From Pentecost to the Triune God: A Pentecostal Trinitarian Theology

By Steven M. Studebaker | Go to book overview

Epilogue

The complaint in contemporary theology about the neglect of pneumatology and the call for a recovery of the doctrine of the Trinity may have become clichés. Nonetheless, these areas of theology remain vital areas for constructive efforts in the emerging Pentecostal theological tradition — and established ones as well. This volume is an effort to contribute not only to Pentecostal theology in general and to its Trinitarian theology in particular, but also to the other theological traditions. It began with the conviction that the charismatic experience of the Holy Spirit is a defining feature of the Pentecostal movement and has theological significance. It is not a turn to a fickle subjective theology but is an affirmation that at the root of this experience is the Holy Spirit, and thus this feature should be taken seriously in a Pentecostal theology, as well as having something to say to other theological traditions. It then turned to Scripture, and the central place of the Pentecostal experience of the Spirit found corroboration with the Spirit’s climactic role in the biblical drama of redemption.

The investigation of the biblical narratives of the Spirit suggests that the Holy Spirit is an active divine person who consummates the fellowship of the Trinitarian God and plays a co-constitutional role in the formation of the personal identities of the Father and the Son. The ecumenical yield of a Pentecostal Trinitarian theology is to supplement the traditional tendency to treat the Spirit as a passive and derivative procession from the Father — or from the Father and the Son — with a more active and complementary role of the Holy Spirit in the Trinity. This theology not only supports the person status of the Holy Spirit, but also the reciprocal nature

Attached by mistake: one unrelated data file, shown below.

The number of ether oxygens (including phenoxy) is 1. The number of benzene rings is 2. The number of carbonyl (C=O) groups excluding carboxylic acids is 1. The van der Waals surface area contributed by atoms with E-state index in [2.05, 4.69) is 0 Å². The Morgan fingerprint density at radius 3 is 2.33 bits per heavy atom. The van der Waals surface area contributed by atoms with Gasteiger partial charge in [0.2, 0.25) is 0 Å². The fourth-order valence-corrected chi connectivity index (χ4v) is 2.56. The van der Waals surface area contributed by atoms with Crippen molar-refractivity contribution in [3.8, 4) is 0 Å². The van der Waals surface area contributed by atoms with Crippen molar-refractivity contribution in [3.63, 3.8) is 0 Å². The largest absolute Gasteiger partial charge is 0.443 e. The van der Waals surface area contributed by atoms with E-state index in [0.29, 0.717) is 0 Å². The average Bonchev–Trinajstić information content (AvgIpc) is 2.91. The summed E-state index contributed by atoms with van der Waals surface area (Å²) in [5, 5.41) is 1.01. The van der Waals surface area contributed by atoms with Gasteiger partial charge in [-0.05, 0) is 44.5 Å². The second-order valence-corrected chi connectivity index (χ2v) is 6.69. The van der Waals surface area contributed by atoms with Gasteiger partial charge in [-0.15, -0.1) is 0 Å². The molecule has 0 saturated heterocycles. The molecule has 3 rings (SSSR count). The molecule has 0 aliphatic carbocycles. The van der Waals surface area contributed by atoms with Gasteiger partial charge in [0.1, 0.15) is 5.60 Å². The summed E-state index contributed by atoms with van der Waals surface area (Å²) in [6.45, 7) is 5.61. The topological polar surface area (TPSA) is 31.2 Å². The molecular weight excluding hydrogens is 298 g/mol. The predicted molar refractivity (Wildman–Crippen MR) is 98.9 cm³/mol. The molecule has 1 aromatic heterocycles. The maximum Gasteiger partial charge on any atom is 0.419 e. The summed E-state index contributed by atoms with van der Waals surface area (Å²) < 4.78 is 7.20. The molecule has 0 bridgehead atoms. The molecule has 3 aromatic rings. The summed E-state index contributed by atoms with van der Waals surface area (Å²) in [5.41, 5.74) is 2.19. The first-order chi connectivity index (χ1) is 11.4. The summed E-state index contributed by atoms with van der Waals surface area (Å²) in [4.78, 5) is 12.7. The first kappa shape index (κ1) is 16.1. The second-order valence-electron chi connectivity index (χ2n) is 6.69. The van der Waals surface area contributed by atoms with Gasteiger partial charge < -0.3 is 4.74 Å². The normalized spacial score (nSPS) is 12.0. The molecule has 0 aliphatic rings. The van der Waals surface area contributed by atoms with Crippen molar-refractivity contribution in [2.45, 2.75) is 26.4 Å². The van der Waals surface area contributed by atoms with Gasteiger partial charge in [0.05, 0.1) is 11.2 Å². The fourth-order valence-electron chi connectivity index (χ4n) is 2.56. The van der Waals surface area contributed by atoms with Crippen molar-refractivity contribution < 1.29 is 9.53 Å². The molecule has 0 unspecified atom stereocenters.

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From Pentecost to the Triune God: A Pentecostal Trinitarian Theology
Table of contents

Table of contents

  • Pentecostal Manifestos i
  • Title Page iii
  • Contents vii
  • Acknowledgments viii
  • Introduction 1
  • 1 - A Pentecostal Approach to the Trinity 11
  • 2 - The Holy Spirit and the Trinity 53
  • 3 - Eastern and Western Trinitarian Theology 101
  • 4 - Reformed Evangelical Trinitarian Theology 147
  • 5 - Charismatic Trinitarian Theology 187
  • 6 - The Spirit of Pentecost and Theology of Religions 208
  • 7 - The Spirit of Pentecost and Creation 240
  • Epilogue 269
  • Index of Names 271
  • Index of Subjects 275
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